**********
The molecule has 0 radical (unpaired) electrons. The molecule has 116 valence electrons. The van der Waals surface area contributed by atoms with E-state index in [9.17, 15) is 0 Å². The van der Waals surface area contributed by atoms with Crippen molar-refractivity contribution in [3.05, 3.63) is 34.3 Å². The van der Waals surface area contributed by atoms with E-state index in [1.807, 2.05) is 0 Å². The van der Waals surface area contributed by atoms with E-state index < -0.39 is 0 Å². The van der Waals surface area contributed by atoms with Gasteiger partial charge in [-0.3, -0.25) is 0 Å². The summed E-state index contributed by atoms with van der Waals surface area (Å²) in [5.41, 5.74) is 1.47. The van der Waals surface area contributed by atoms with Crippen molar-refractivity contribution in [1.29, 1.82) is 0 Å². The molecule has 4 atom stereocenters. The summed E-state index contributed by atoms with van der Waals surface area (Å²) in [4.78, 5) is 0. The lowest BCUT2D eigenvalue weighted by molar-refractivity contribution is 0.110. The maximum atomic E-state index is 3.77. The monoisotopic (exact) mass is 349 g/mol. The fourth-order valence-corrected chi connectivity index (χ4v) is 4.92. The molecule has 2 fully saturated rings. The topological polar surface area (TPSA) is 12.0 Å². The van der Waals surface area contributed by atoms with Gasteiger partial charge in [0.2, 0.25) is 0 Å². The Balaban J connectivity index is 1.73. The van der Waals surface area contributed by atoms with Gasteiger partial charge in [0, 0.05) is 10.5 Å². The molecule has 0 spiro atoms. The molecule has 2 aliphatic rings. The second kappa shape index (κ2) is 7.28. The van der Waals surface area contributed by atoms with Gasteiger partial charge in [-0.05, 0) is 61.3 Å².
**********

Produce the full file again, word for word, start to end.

The molecule has 0 radical (unpaired) electrons. The molecule has 116 valence electrons. The van der Waals surface area contributed by atoms with E-state index in [9.17, 15) is 0 Å². The van der Waals surface area contributed by atoms with Crippen molar-refractivity contribution in [3.05, 3.63) is 34.3 Å². The van der Waals surface area contributed by atoms with E-state index in [1.807, 2.05) is 0 Å². The van der Waals surface area contributed by atoms with E-state index < -0.39 is 0 Å². The van der Waals surface area contributed by atoms with Gasteiger partial charge in [-0.3, -0.25) is 0 Å². The summed E-state index contributed by atoms with van der Waals surface area (Å²) in [5.41, 5.74) is 1.47. The van der Waals surface area contributed by atoms with Crippen molar-refractivity contribution in [1.29, 1.82) is 0 Å². The molecule has 4 atom stereocenters. The summed E-state index contributed by atoms with van der Waals surface area (Å²) in [4.78, 5) is 0. The lowest BCUT2D eigenvalue weighted by molar-refractivity contribution is 0.110. The maximum atomic E-state index is 3.77. The monoisotopic (exact) mass is 349 g/mol. The fourth-order valence-corrected chi connectivity index (χ4v) is 4.92. The molecule has 2 fully saturated rings. The topological polar surface area (TPSA) is 12.0 Å². The van der Waals surface area contributed by atoms with Gasteiger partial charge in [0.2, 0.25) is 0 Å². The Balaban J connectivity index is 1.73. The van der Waals surface area contributed by atoms with Gasteiger partial charge in [0, 0.05) is 10.5 Å². The molecule has 0 spiro atoms. The molecule has 2 aliphatic rings. The second kappa shape index (κ2) is 7.28. The van der Waals surface area contributed by atoms with Gasteiger partial charge in [-0.05, 0) is 61.3 Å².